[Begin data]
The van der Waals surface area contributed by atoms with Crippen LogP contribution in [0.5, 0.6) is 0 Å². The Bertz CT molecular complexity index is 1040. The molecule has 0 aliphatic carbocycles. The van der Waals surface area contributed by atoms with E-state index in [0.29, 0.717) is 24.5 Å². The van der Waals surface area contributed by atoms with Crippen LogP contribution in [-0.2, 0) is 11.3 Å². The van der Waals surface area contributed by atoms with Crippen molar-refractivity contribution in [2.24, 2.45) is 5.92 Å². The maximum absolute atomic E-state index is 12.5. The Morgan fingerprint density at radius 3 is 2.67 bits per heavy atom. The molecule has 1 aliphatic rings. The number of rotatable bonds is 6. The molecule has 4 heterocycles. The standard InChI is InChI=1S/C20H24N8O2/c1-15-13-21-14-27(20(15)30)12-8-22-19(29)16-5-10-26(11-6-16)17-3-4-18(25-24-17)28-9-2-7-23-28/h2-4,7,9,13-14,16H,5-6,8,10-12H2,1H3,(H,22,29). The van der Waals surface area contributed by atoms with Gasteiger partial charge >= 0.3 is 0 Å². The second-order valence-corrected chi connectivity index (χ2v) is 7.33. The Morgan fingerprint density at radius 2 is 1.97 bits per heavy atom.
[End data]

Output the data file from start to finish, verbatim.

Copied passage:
The van der Waals surface area contributed by atoms with Crippen LogP contribution in [0.5, 0.6) is 0 Å². The Bertz CT molecular complexity index is 1040. The molecule has 0 aliphatic carbocycles. The van der Waals surface area contributed by atoms with E-state index in [0.29, 0.717) is 24.5 Å². The van der Waals surface area contributed by atoms with Crippen LogP contribution in [-0.2, 0) is 11.3 Å². The van der Waals surface area contributed by atoms with Crippen molar-refractivity contribution in [2.24, 2.45) is 5.92 Å². The maximum absolute atomic E-state index is 12.5. The Morgan fingerprint density at radius 3 is 2.67 bits per heavy atom. The molecule has 1 aliphatic rings. The number of rotatable bonds is 6. The molecule has 4 heterocycles. The standard InChI is InChI=1S/C20H24N8O2/c1-15-13-21-14-27(20(15)30)12-8-22-19(29)16-5-10-26(11-6-16)17-3-4-18(25-24-17)28-9-2-7-23-28/h2-4,7,9,13-14,16H,5-6,8,10-12H2,1H3,(H,22,29). The van der Waals surface area contributed by atoms with Gasteiger partial charge >= 0.3 is 0 Å². The second-order valence-corrected chi connectivity index (χ2v) is 7.33. The Morgan fingerprint density at radius 2 is 1.97 bits per heavy atom.